50 Years of Title IX

- —Meghan Gunn

A look at the evolution and impact of this landmark legislatio­n since its passage in 1972, plus key milestones achieved by women athletes whose careers were made possible by it.

June 23, 1972

Title IX, an update to civil rights law that extends an existing ban on sex discrimina­tion to education, is signed into law by President Richard Nixon.

September 1973

Billie Jean King defeats Bobby Riggs in an exhibition match dubbed the “Battle of the Sexes.” Plus: The U.S. Open becomes the first major tournament to award equal prize money for men and women champions after King threatens to boycott over pay disparity.

November 1973

A New Jersey court rules girls must be allowed to play Little League baseball. 538,000 girls play in youth leagues in 2021.


Ann Meyers Drysdale becomes the first female recipient of a full fouryear athletics scholarshi­p in any sport, signing onto UCLA’S basketball team. There, she is the first player in Division I history to record a quadruple-double—a man wouldn’t complete the feat until 2007.


The NCAA files a lawsuit challengin­g the legality of Title IX, claiming that no athletics programs receive direct federal funding. The lawsuit is dismissed in 1978.

March 1980

The first NCAA coed championsh­ip takes place—in rifle shooting. Women regularly earn the sport’s top rankings; a woman has been the top scorer since 2019.

September 1980

The first use of Title IX in a sexual misconduct case, Alexander v. Yale establishe­s the precedent that sexual harrassmen­t is a form of discrimina­tion and therefore illegal. That paved the way for future lawsuits like the 2016 case against USA Gymnastics doctor Larry Nassar.


For the first time, the NCAA offers championsh­ips for women’s athletics and becomes the official governing body of women’s sports.


In a major setback for Title IX, the Supreme Court rules in Grove

City College v. Bell that the law only applies at schools that receive direct federal funding. This excludes most athletic programs, so newly formed women’s teams see huge cuts. The decision is reversed in 1988.


All new Olympic sports are required to have women’s competitio­ns.

November 1991

FIFA hosts the first Women’s World Cup in China, which the United States team wins.

February 1992

The Supreme Court rules that plaintiffs may sue for monetary damages under Title IX in Franklin v. Gwinnett County

Public Schools. The first monetary award is granted a year later to Howard basketball coach Sanya Tyler for $2.4 million (later reduced to ($1.1 million).

March 1992

A major NCAA study reveals ongoing dramatic discrepanc­ies in funding for women’s college sports: While female students make up 55 percent of undergradu­ates, men receive 70 percent of scholarshi­p money, 77 percent of operating budgets and 83 percent of recruiting funds.


Congress passes the Equity in Athletics Disclosure Act, mandating annual reports from coed athletic institutio­ns.


The WNBA profession­al basketball league is formed.

February 2002

American sprinter and long jumperturn­ed-bobsledder Vonetta Flowers becomes the first Black athlete (from any country) to win a gold medal in the Winter Olympics. Flowers was inducted into the Alabama Sports Hall of Fame in 2011.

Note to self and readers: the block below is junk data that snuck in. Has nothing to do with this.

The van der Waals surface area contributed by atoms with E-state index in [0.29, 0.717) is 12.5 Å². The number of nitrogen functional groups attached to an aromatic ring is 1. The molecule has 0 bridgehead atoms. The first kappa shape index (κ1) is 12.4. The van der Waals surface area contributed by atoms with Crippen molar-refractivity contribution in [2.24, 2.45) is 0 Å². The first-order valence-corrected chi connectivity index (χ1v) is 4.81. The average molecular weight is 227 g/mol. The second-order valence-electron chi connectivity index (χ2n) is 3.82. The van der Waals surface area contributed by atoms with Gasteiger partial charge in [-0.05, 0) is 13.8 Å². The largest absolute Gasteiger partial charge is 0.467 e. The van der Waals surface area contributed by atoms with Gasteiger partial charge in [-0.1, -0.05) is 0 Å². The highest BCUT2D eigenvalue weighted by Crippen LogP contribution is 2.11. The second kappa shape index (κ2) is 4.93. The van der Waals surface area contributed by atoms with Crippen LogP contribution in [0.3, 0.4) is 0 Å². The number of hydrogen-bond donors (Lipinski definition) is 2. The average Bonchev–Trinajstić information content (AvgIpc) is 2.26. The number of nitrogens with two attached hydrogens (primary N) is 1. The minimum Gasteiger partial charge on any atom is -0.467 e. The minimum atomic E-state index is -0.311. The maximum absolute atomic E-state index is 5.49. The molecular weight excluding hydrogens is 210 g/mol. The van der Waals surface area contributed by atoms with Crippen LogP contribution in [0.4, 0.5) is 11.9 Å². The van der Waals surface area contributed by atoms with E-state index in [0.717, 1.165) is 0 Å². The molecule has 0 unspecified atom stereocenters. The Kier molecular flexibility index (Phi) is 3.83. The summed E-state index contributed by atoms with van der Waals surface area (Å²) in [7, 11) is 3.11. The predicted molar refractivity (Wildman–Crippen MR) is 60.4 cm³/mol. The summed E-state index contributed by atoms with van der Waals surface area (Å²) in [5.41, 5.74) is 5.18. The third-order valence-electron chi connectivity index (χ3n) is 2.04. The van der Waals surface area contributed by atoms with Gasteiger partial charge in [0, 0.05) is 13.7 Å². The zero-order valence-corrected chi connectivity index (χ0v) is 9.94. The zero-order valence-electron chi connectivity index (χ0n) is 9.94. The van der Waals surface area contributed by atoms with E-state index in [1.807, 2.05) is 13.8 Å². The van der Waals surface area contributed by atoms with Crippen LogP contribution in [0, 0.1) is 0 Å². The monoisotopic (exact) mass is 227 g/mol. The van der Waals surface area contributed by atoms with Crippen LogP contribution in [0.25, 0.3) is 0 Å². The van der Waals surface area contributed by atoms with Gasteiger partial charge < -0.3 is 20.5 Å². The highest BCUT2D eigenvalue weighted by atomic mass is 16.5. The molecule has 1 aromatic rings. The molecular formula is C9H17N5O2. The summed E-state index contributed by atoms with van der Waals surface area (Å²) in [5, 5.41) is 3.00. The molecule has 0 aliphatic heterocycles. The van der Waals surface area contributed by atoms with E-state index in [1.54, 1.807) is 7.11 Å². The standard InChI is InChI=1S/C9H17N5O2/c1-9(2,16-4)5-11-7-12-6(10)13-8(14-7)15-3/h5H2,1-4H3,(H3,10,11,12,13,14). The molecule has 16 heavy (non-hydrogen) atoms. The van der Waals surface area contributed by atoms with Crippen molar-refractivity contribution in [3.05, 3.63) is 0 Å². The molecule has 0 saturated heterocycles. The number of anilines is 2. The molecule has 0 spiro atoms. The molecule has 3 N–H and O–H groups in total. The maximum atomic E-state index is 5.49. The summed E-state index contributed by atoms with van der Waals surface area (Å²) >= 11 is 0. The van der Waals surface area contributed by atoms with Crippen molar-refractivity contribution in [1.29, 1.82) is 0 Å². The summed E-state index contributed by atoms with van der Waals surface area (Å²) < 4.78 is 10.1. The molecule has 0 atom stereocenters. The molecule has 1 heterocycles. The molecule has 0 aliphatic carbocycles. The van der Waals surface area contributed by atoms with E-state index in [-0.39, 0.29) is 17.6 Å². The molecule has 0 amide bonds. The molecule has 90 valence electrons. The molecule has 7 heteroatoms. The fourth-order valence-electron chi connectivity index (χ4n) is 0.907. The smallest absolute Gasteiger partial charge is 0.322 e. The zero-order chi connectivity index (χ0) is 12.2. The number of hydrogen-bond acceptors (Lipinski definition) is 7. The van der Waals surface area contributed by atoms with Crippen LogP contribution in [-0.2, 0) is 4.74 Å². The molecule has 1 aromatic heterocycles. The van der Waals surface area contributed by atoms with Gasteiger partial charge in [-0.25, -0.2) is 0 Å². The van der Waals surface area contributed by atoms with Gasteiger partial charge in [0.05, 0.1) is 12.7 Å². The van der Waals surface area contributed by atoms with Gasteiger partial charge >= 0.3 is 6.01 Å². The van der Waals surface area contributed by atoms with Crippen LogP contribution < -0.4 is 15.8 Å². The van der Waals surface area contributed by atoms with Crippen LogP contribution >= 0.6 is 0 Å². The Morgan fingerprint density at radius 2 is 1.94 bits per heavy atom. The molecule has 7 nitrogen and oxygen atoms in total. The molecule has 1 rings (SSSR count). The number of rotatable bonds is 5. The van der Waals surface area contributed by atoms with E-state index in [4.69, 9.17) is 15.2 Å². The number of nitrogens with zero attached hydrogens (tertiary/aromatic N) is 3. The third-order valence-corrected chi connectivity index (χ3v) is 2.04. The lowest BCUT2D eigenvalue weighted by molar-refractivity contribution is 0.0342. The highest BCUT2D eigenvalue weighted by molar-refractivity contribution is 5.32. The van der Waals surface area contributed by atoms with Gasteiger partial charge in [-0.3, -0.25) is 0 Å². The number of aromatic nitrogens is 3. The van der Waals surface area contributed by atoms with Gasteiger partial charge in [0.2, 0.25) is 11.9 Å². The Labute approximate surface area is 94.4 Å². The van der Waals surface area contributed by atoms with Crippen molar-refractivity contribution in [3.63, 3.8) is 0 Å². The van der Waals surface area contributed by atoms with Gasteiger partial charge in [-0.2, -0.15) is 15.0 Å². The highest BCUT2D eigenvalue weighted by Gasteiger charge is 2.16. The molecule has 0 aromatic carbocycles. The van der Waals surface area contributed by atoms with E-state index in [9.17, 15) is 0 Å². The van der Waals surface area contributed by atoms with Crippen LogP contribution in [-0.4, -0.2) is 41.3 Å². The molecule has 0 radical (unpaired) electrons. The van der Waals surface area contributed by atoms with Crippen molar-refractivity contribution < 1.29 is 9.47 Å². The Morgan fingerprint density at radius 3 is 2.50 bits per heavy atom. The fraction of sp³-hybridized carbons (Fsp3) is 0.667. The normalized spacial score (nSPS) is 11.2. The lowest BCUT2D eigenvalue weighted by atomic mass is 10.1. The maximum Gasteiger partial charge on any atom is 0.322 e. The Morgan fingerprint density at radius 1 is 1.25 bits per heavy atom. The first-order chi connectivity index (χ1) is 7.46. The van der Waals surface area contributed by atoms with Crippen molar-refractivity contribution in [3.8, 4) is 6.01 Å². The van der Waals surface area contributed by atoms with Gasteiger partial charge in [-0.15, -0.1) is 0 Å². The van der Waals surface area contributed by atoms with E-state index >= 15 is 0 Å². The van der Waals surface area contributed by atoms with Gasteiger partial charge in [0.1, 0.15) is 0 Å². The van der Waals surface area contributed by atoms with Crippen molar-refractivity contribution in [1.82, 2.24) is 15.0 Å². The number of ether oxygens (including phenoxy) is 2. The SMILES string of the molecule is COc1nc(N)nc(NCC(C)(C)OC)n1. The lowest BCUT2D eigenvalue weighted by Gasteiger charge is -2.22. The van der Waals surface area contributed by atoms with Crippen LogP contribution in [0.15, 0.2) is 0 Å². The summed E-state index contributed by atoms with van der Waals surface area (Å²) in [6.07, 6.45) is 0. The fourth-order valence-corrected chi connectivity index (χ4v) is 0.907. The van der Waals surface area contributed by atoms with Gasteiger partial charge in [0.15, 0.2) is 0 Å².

October 2002

Title IX is renamed the “Patsy T. Mink Equal Opportunit­y in Education Act,” in honor of its major author.


An essay by Venus Williams published in The Times of London—“wimbledon has sent me a message: I’m only a secondclas­s champion”—is instrument­al in winning equal prize money for men and women athletes playing the tournament the following year.


The University of Connecticu­t women’s basketball team goes two straight seasons without a loss, winning 90 consecutiv­e games and overturnin­g the men’s league record of 88 straight wins held by UCLA. The Huskies have won a record 11 NCAA national championsh­ips.

April 2012

Tennessee basketball coach Pat Summitt retires after garnering 1,098 wins, a record for any NCAA men’s or women’s basketball coach.

July-august 2012

The U.S. sends more women than men to the Summer Games in London for the first time in Olympic history.


Bronze medalist fencer Ibtihaj Muhammad is the first American woman to wear a hijab while competing at the Olympic Games.

March 6, 2017

After more than 100 women—including Olympians Aly Raisman and Simone Biles—come forward about sexual abuse by a former USA Gymnastics doctor, Congress proposes a bill to create Safesport, an independen­t organizati­on to address sexual misconduct. It passes in 2018.

March 15, 2017

The No. 1 world-ranked U.S. women’s hockey team boycotts the world championsh­ip seeking equal resources and support with the U.S. men’s team. Two weeks later, the league agrees to a four-year contract including higher compensati­on and performanc­e bonuses.


Kim Ng becomes the first female general manager of a men’s profession­al team (baseball’s Miami Marlins) in the history of North American sports.


In the 2020–21 academic year, 215,486 women played college sports, up from 29,977 in 1971–72.

January 2021

Referee Sarah Thomas, the first full-time female official in NFL history, becomes the first woman to officiate a Super Bowl.

February 2022

The United States Women’s National Team (USWNT) reaches a historic settlement for $24 million and agrees to equal pay for women and men going forward after five members filed a wage discrimina­tion complaint with the Equal Employment Opportunit­y Commission.

March 2022

Lia Thomas becomes the first openly transgende­r athlete to win an NCAA Division I national championsh­ip.


According to a 2022 survey by Pew Research, 63 percent of people say Title IX has had a positive impact on gender equality—but 37 percent think it still hasn’t done enough to increase athletic opportunit­ies for women and girls.

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